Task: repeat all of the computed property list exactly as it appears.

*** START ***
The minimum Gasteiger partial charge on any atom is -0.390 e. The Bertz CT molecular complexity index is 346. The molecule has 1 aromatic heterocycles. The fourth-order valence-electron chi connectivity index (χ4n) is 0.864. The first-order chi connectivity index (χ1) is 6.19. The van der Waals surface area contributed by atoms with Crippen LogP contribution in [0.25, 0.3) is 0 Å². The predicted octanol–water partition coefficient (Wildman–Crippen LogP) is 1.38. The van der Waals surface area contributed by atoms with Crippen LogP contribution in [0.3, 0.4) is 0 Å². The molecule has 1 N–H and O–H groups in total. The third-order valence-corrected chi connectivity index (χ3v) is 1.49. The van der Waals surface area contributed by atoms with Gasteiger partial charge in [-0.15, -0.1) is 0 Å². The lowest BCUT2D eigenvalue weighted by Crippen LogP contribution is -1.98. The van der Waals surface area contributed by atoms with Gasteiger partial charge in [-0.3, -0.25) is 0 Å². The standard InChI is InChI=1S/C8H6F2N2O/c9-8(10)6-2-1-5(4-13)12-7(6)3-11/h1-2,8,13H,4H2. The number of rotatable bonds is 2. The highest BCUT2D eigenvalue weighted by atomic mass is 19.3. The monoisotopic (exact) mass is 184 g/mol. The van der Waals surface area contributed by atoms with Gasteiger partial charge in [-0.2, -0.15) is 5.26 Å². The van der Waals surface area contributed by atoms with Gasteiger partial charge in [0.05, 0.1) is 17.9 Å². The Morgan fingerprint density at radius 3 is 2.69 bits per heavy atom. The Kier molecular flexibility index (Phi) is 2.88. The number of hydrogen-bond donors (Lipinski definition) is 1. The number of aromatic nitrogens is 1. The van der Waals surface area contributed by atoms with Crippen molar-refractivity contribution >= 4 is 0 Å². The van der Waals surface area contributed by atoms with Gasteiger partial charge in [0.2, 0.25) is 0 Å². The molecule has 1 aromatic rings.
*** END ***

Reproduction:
The minimum Gasteiger partial charge on any atom is -0.390 e. The Bertz CT molecular complexity index is 346. The molecule has 1 aromatic heterocycles. The fourth-order valence-electron chi connectivity index (χ4n) is 0.864. The first-order chi connectivity index (χ1) is 6.19. The van der Waals surface area contributed by atoms with Crippen LogP contribution in [0.25, 0.3) is 0 Å². The predicted octanol–water partition coefficient (Wildman–Crippen LogP) is 1.38. The van der Waals surface area contributed by atoms with Crippen LogP contribution in [0.3, 0.4) is 0 Å². The molecule has 1 N–H and O–H groups in total. The third-order valence-corrected chi connectivity index (χ3v) is 1.49. The van der Waals surface area contributed by atoms with Gasteiger partial charge in [-0.15, -0.1) is 0 Å². The lowest BCUT2D eigenvalue weighted by Crippen LogP contribution is -1.98. The van der Waals surface area contributed by atoms with Gasteiger partial charge in [-0.3, -0.25) is 0 Å². The standard InChI is InChI=1S/C8H6F2N2O/c9-8(10)6-2-1-5(4-13)12-7(6)3-11/h1-2,8,13H,4H2. The number of rotatable bonds is 2. The highest BCUT2D eigenvalue weighted by atomic mass is 19.3. The monoisotopic (exact) mass is 184 g/mol. The van der Waals surface area contributed by atoms with Gasteiger partial charge in [-0.2, -0.15) is 5.26 Å². The van der Waals surface area contributed by atoms with Gasteiger partial charge in [0.05, 0.1) is 17.9 Å². The Morgan fingerprint density at radius 3 is 2.69 bits per heavy atom. The Kier molecular flexibility index (Phi) is 2.88. The number of hydrogen-bond donors (Lipinski definition) is 1. The number of aromatic nitrogens is 1. The van der Waals surface area contributed by atoms with Crippen molar-refractivity contribution >= 4 is 0 Å². The van der Waals surface area contributed by atoms with Gasteiger partial charge in [0.2, 0.25) is 0 Å². The molecule has 1 aromatic rings.